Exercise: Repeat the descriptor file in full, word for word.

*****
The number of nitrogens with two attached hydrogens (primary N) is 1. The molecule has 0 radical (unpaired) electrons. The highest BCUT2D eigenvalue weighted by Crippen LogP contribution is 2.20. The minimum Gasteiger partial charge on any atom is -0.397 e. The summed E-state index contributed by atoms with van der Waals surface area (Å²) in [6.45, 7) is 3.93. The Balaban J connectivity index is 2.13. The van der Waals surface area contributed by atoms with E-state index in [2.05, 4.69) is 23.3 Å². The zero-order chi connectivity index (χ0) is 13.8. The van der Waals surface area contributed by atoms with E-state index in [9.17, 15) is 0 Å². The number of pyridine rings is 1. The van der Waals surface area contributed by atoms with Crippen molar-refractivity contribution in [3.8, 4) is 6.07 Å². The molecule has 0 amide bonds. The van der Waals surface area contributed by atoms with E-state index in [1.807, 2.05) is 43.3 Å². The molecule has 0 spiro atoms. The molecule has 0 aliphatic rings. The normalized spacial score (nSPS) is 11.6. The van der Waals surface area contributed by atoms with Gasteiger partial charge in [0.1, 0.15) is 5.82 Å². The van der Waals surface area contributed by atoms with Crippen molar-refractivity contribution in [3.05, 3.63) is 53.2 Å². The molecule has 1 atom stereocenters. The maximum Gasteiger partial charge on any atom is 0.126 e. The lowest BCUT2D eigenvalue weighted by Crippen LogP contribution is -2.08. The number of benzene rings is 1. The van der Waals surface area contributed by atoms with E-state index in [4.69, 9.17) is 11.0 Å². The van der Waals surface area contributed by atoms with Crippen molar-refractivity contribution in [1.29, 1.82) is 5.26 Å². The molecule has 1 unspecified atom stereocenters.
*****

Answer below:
The number of nitrogens with two attached hydrogens (primary N) is 1. The molecule has 0 radical (unpaired) electrons. The highest BCUT2D eigenvalue weighted by Crippen LogP contribution is 2.20. The minimum Gasteiger partial charge on any atom is -0.397 e. The summed E-state index contributed by atoms with van der Waals surface area (Å²) in [6.45, 7) is 3.93. The Balaban J connectivity index is 2.13. The van der Waals surface area contributed by atoms with E-state index in [2.05, 4.69) is 23.3 Å². The zero-order chi connectivity index (χ0) is 13.8. The van der Waals surface area contributed by atoms with E-state index in [9.17, 15) is 0 Å². The number of pyridine rings is 1. The van der Waals surface area contributed by atoms with Crippen molar-refractivity contribution in [3.8, 4) is 6.07 Å². The molecule has 0 amide bonds. The van der Waals surface area contributed by atoms with E-state index in [1.807, 2.05) is 43.3 Å². The molecule has 0 spiro atoms. The molecule has 0 aliphatic rings. The normalized spacial score (nSPS) is 11.6. The van der Waals surface area contributed by atoms with Gasteiger partial charge in [0.1, 0.15) is 5.82 Å². The van der Waals surface area contributed by atoms with Crippen molar-refractivity contribution in [3.05, 3.63) is 53.2 Å². The molecule has 1 atom stereocenters. The maximum Gasteiger partial charge on any atom is 0.126 e. The lowest BCUT2D eigenvalue weighted by Crippen LogP contribution is -2.08. The number of benzene rings is 1. The van der Waals surface area contributed by atoms with E-state index in [4.69, 9.17) is 11.0 Å². The van der Waals surface area contributed by atoms with Crippen molar-refractivity contribution in [1.29, 1.82) is 5.26 Å². The molecule has 1 unspecified atom stereocenters.